Taylor provides guidance on how to learn to shoot and marksmanship goals.
To hold a pistol steadily at arms -length; to take deliberate aim, and to strike a two-inch ring every time at a dozen or twenty paces, is no great feat for a man who has a good eye and firm nerves. But such shooting, accurate
though it may be, is not the kind that will stand us in good stead when we are attacked. Very few shots, except for practice, will ever be made with the pistol at greater distances than half a dozen paces.
He who can hit a four-inch circle at six paces will be master of the situation provided he is quick enough.
How is this done? Simply by steadily fixing the sight on the object (not on the weapon), bringing the pistol quickly up, and firing the moment hand and eye both tell us that it is in proper position. He who raises his gun (or pistol) and dawdles with it, is a poking shot; he who always fires on the first impulse is a snap-shot; but he who with perfect coolness makes all his calculations rapidly, and then with lightning like dexterity discharges his piece, is a quick shot and a good sportsman.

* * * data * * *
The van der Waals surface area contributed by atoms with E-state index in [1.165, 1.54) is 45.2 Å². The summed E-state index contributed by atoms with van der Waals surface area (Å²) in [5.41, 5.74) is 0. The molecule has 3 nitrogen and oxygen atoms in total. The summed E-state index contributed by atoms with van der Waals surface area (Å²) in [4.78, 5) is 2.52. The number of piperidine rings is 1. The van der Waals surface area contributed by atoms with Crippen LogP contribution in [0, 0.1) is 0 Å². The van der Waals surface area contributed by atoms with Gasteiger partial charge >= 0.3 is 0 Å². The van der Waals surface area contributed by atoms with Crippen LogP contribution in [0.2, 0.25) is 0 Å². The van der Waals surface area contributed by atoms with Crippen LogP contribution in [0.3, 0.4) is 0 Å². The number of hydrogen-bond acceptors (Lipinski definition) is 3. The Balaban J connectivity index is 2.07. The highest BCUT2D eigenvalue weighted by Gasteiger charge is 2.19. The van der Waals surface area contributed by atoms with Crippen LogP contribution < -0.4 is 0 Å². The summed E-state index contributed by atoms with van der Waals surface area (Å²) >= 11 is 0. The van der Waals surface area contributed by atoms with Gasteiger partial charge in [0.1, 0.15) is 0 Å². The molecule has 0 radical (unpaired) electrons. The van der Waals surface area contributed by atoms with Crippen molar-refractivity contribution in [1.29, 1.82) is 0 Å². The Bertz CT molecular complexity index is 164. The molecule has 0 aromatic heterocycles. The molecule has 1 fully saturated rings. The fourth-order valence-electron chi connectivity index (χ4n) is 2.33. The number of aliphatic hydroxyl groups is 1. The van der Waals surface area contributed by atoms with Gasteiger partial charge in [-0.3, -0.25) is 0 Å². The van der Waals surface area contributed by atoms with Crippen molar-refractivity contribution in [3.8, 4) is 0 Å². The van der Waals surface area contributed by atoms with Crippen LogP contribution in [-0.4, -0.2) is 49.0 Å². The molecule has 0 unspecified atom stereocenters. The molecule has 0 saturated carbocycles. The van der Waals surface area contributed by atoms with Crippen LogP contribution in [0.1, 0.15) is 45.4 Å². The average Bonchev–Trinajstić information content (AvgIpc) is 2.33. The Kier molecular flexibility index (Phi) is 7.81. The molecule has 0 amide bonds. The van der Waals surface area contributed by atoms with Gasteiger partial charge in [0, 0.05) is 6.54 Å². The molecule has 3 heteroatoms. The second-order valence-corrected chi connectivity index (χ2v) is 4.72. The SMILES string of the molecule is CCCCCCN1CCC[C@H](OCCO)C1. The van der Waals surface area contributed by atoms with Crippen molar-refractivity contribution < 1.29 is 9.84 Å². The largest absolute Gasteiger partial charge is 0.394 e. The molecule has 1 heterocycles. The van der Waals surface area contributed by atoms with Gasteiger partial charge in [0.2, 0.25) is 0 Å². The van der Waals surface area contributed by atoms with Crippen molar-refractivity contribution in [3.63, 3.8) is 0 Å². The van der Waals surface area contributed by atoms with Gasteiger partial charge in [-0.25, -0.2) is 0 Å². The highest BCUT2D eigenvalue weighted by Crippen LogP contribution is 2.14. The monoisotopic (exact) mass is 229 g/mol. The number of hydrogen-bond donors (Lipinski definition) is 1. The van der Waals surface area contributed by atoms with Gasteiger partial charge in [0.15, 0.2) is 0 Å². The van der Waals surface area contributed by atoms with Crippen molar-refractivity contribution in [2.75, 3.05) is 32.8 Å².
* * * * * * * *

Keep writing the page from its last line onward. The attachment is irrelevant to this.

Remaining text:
Taylor then discusses how dry-firing can be used to improve shooting skill and reduce flinching, explaining that dry firing can damage a pistol unless something soft (copper) is used to give the hammer something to strike.
Bullets fly with wondrous speed, and while we are taking a single step or assuming a new attitude we may receive a fatal wound. The moment, therefore, that we feel that the occasion for the use of the pistol has arrived we must lose no time. Of course, if we can, without delay and great exposure, secure good cover, it is our duty to do so, and we may then be able to hold the enemy at bay until succor arrives, and thus perhaps avoid the necessity for taking life at all. For it must be borne in mind in every case that both upon moral as well as legal grounds, we are bound to shun the fight as long as possible, and not to take life unless it is absolutely necessary so to do.
In every case where we are exposed to fire, however, much may be done by exposing ourselves in the best position. This undoubtedly is sideways to the assailant, with the left arm hanging straight down, and for these reasons: In this position the body presents the smallest mark; the left arm covers, in a measure, the most vital parts, and will often turn a bullet aside; and lastly, the right arm, upon which our hopes of a successful defence is placed, is still further protected.